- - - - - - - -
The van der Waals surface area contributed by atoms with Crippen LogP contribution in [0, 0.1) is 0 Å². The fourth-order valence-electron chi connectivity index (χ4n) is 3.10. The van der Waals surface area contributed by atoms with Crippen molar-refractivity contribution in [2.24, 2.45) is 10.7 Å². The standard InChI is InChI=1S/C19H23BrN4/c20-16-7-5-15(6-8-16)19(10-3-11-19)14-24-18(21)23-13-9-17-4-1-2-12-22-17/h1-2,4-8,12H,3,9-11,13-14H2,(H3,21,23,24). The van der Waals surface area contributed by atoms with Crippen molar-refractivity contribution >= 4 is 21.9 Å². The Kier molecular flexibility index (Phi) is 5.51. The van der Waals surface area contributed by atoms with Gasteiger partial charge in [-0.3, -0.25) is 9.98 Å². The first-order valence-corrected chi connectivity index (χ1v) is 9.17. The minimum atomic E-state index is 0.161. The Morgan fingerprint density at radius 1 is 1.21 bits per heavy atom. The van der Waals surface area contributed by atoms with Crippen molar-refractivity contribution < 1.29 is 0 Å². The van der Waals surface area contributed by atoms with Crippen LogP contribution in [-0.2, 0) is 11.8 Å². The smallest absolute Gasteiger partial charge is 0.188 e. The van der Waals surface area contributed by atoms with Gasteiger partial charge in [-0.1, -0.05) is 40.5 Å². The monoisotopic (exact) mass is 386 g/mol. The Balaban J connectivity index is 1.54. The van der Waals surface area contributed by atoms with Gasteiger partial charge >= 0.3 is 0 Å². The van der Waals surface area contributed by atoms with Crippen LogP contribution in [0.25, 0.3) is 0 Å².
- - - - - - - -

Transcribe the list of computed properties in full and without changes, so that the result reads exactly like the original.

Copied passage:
The van der Waals surface area contributed by atoms with Crippen LogP contribution in [0, 0.1) is 0 Å². The fourth-order valence-electron chi connectivity index (χ4n) is 3.10. The van der Waals surface area contributed by atoms with Crippen molar-refractivity contribution in [2.24, 2.45) is 10.7 Å². The standard InChI is InChI=1S/C19H23BrN4/c20-16-7-5-15(6-8-16)19(10-3-11-19)14-24-18(21)23-13-9-17-4-1-2-12-22-17/h1-2,4-8,12H,3,9-11,13-14H2,(H3,21,23,24). The van der Waals surface area contributed by atoms with Crippen molar-refractivity contribution >= 4 is 21.9 Å². The Kier molecular flexibility index (Phi) is 5.51. The van der Waals surface area contributed by atoms with Gasteiger partial charge in [-0.3, -0.25) is 9.98 Å². The first-order valence-corrected chi connectivity index (χ1v) is 9.17. The minimum atomic E-state index is 0.161. The Morgan fingerprint density at radius 1 is 1.21 bits per heavy atom. The van der Waals surface area contributed by atoms with Crippen molar-refractivity contribution < 1.29 is 0 Å². The van der Waals surface area contributed by atoms with Crippen LogP contribution in [-0.2, 0) is 11.8 Å². The smallest absolute Gasteiger partial charge is 0.188 e. The van der Waals surface area contributed by atoms with Gasteiger partial charge in [-0.1, -0.05) is 40.5 Å². The monoisotopic (exact) mass is 386 g/mol. The Balaban J connectivity index is 1.54. The van der Waals surface area contributed by atoms with Gasteiger partial charge >= 0.3 is 0 Å². The van der Waals surface area contributed by atoms with Crippen LogP contribution in [0.25, 0.3) is 0 Å².